Harvard economist David Cutler, speaking at a Brookings Briefing today, presented a new vision for America’s troubled health care system, as outlined in his new book, Your Money or Your Life: Strong Medicine for America’s Health (Oxford University Press, 2004).
Cutler, who served on the Council of Economic Advisers and the National Economic Council during the Clinton administration, was optimistic about the future of the U.S. health care system, despite rising costs, shrinking insurance coverage, and an aging population. Currently, health care accounts for one-seventh of the U.S. economy, with that percentage expected to grow rapidly over the next decade as new treatments proliferate and the baby boom generation grows older.
Cutler said that heated political rhetoric clouds recent progress, including technological advances, greater life expectancy, and improvement in the quality of life. He admitted, however, that such progress has come at a cost.
“The vast reason why we spend more,” Cutler said, “is that the nature of what we can do is different?We spend more because we get more.”
Cutler referred to the history of cardiovascular care as an example of expensive—yet worthwhile—medical advances. In 1950, Cutler said, the standard medical response to cardiovascular disease was up to six months of bed rest—a virtually cost-free (and ineffective, it turns out) treatment. Now, heart disease can be treated with intensive diagnostic therapies, invasive revascularization, and drugs designed to restore blood flows, greatly increasing a patient’s chances of recovery. These treatments cost an average cost of $30,000 over a person’s lifetime.
“Is it worth it?” Cutler asked the panel and audience members. “What’s a life worth?” Viewed through that prism, Cutler believes that recent “medical advances cost a lot, but are worth it.”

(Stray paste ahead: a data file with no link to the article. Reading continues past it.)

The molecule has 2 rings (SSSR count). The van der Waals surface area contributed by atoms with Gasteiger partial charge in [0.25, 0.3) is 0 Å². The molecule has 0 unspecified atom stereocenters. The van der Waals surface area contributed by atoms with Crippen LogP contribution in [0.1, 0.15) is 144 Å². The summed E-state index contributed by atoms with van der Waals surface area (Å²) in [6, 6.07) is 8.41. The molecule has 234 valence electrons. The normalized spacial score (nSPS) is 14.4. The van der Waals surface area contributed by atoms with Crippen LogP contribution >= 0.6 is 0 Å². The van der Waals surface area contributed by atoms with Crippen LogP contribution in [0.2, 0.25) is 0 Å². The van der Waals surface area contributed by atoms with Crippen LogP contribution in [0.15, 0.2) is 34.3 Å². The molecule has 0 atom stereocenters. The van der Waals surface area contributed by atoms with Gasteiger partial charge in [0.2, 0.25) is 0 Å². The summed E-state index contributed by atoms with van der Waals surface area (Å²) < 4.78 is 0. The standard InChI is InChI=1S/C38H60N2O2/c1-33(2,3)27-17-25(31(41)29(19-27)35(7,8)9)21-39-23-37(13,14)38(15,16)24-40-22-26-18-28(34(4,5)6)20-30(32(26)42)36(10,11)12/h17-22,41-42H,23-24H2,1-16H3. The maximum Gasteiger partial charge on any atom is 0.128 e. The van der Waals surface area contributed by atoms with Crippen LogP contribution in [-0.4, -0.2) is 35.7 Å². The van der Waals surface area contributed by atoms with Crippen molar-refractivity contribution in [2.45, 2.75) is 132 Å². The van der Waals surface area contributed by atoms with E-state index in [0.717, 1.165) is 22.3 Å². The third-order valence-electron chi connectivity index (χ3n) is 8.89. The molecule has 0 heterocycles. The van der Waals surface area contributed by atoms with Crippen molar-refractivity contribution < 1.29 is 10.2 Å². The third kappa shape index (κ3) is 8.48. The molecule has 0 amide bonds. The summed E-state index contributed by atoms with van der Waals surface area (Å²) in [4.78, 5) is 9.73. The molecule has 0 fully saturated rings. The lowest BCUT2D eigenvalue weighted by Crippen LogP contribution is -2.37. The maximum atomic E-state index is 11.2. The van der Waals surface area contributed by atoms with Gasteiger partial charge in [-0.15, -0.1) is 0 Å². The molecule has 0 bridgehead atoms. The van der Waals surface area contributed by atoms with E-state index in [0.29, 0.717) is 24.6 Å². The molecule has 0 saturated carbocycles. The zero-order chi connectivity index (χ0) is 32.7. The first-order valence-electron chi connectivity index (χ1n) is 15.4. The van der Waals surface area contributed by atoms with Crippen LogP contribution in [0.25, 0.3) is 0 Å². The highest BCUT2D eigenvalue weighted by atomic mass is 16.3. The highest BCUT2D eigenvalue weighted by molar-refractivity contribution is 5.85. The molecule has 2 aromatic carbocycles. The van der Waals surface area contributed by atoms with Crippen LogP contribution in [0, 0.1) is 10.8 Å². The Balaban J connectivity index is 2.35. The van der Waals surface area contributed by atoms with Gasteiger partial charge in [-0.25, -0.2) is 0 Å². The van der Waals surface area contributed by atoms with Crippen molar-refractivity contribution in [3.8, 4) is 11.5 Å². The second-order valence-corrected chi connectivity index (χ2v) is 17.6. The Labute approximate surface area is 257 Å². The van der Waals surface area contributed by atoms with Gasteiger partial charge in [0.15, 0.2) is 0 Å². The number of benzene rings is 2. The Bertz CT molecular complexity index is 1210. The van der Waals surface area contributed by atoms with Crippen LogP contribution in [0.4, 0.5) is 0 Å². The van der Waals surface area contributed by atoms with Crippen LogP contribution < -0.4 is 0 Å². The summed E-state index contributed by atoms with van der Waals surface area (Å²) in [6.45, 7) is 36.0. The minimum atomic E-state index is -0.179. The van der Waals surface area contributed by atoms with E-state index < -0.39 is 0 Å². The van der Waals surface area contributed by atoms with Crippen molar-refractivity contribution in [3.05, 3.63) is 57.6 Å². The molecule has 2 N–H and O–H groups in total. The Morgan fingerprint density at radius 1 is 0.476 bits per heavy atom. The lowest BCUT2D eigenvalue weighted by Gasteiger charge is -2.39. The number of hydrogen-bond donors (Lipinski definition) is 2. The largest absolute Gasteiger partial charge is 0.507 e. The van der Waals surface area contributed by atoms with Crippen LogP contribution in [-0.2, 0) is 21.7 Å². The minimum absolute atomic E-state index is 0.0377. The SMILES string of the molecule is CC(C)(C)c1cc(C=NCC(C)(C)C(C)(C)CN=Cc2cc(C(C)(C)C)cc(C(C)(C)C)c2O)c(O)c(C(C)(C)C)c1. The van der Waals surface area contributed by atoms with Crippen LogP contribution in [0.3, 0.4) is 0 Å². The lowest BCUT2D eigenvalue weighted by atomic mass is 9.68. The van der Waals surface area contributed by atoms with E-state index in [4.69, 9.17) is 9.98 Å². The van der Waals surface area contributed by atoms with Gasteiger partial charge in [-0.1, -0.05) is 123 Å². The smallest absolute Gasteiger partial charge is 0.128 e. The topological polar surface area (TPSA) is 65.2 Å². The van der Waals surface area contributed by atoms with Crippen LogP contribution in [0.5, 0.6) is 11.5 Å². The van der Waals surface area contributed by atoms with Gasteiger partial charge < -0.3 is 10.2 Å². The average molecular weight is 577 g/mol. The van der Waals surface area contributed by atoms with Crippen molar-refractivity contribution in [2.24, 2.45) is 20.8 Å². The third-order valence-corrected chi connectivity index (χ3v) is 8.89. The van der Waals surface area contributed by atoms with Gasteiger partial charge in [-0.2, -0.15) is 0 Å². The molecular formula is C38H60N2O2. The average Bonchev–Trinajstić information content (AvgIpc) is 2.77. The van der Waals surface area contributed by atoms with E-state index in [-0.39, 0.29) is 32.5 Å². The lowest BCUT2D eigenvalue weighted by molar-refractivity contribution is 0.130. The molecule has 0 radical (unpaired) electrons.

The current system’s primary problem, according to Cutler, lies with the quantity, not quality of health care, and he noted that managed care currently rewards doctors on the basis of what services are provided, not how well they are performed.
“It’s the value, stupid,” Cutler said. “We collect data on what doctors do, on what the diagnosis is, and how they treat it. However, they get paid only on what the diagnosis is, not on what they actually do.”
Cutler argued that the system’s sustainability can be maintained, paid for, and even improved to provide universal health coverage—with some adjustments.
“We can do this for about one-half to two-thirds of the cost of the Bush tax cuts,” Cutler said. He called for a transition to a “pay-for-performance” system that would add five percent to Medicare payments through a “quality improvement fund.” Doctors would be assigned points for meeting quality standards and would lose points for failing to meet such standards. Funds would be awarded based on a doctor’s point accumulation.
Cutler conceded that the system’s future would require sacrifice by citizens and clear-thinking by politicians.
“If we want to afford more medical programs, we just need to say that we’re willing to do that,” Cutler said. “It’s not that we’ll have to absolutely cut back on things, we’ll just have to have them increase less rapidly than they otherwise would have.”
Not all panelists agreed with Cutler, however. “I don’t share David’s optimism about the political process,” said Leonard E. Burman, a senior fellow at the Urban Institute. “Universal health coverage would have to be based on tax credits, but it’s hard to think of Congress agreeing to $7,000 refund credits per family.” President Bush’s plan calls for a $3,000 credit per family only for insurance purchased separately from employer-based programs, a measure that Burman said would “undermine employment-based health insurance while still being grossly inadequate for people unable to pay for insurance.”
Stuart Butler, vice president of Domestic and Economic Policy Studies at the Heritage Foundation, agreed that universal health coverage was a worthy endeavor, but said it’s be difficult to fund.
“Paying for it is tricky,” said Butler. “To get adequate universal coverage would cost roughly $70 to $100 billion a year?I just haven’t figured out how to persuade people to ante up. Until we figure it out, it’s the part of [Cutler’s] prescription that we’re really never going to achieve.”
Brookings Senior Fellow Thomas Mann agreed that the implementation of Cutler’s plan would be difficult. “The whole transition from our current system to the one that David has in mind is the most difficult to grapple with,” Mann said. “I have a tougher time figuring out how in the world we get from here to there.”
Cutler conceded that his view was an optimistic one. “Maybe that’s what getting out of Washington does to you.”